PHILADELPHIA — Inactivity can be a funny thing, especially in an endeavor as reliant on rhythm and routine as baseball. Pauses in the schedule, even ones as welcome as the Midsummer Classic, can wreck timing.

“You never know what the first game after the All-Star break is going to be like,” Mets second baseman Neil Walker said.

Nevertheless, the Mets trudged through their first day after the All-Star break in much the same way that they soldiered on in the days leading up to it.

Manager Terry Collins took stock of which players were healthy and which were not, then watched the Mets beat the Phillies, 5-3, on Friday night despite fielding a lineup compromised by injuries.

Even after a seven-day hiatus, Yoenis Cespedes still felt pain in his strained right quadriceps, forcing Collins to leave him out of the starting lineup. But the Mets (48-41) got a boost from Walker and Juan Lagares.

Walker’s three-run homer off right hander Jeremy Hellickson in the sixth gave the Mets a 4-0 cushion. Lagares hit a solo homer in the third and helped manufacture a key run in the seventh.

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“That’s the kind of player that he can be,” Collins said. “He can really run.”

It was enough to support 43-year-old Bartolo Colon. Just as he had done throughout the season’s first half, he kept the Mets in the game, allowing three runs (all unearned) in 5 2⁄3 innings.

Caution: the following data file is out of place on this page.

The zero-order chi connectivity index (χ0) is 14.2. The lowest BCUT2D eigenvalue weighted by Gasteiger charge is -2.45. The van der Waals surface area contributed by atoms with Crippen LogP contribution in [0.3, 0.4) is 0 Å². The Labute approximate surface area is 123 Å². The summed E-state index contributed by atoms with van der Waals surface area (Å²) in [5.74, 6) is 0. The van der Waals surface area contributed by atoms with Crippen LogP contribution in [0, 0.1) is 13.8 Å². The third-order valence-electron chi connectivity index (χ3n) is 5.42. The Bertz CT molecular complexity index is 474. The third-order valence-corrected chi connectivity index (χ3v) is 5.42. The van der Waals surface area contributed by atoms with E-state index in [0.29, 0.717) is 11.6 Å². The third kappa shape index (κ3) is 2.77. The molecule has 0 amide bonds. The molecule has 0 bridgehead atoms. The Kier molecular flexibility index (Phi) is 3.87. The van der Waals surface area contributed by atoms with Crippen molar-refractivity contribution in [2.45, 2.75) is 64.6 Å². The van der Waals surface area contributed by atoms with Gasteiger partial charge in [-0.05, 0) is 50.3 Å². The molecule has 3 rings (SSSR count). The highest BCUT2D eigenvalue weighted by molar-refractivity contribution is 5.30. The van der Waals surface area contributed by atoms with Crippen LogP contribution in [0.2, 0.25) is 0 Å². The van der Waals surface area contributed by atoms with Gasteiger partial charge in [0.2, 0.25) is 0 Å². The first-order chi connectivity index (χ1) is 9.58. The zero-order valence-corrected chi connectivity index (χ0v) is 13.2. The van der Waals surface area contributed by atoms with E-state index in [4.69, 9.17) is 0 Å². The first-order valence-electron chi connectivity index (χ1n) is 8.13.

“I got a little tired, and that’s when things got a little complicated,” said Colon (8-4).

Closer Jeurys Familia made quick work of the Phillies in the ninth. Well-rested after being held out of the All-Star Game, Familia nailed down his 32nd straight save to start the season, capping a stellar night for the bullpen. Hansel Robles, Jerry Blevins, Addison Reed and Familia combined to throw 3 1⁄3 scoreless innings.

Lagares gave the Mets a 1-0 lead with his third homer of the season. But the big blow came from Walker, who lined a 3-and-2 pitch the other way for his 16th homer, equaling last year’s season total.

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Colon retired the first 13 batters he faced, needing only 15 pitches to cruise through his first two innings. But it wasn’t until the sixth that he looked unsteady, and even then, it was a poor throw by typically steady first baseman James Loney that set things in motion.

After making a nice play to field Odubel Herrera’s grounder, Loney’s feed to Colon at the bag sailed high and out of the pitcher’s reach. Peter Bourjos followed with a run-scoring triple and scored on Maikel Franco’s groundout. Two batters later, Cody Asche hit a run-scoring single into shallow leftfield, cutting the Mets’ lead to one run.

With that, Colon was chased from the game, though Robles ended the threat by getting Freddy Galvis to hit an inning-ending pop-up.

Lagares delivered an insurance run and did it in a fashion that has been nearly foreign to the grip-it-and-rip-it Mets. He produced the tally with his legs.

Lagares worked a leadoff walk, then swiped second and went to third when Alejandro De Aza flied out to the warning track in right.

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When Jose Reyes hit a grounder to Galvis at short, Lagares alertly ran on contact. Even though Galvis was playing in and uncorked a throw that was good enough to make the play close, Lagares scored to make it 5-3.

“I know I can run a little bit,” he said. “When I have a chance, I want to take advantage of it.”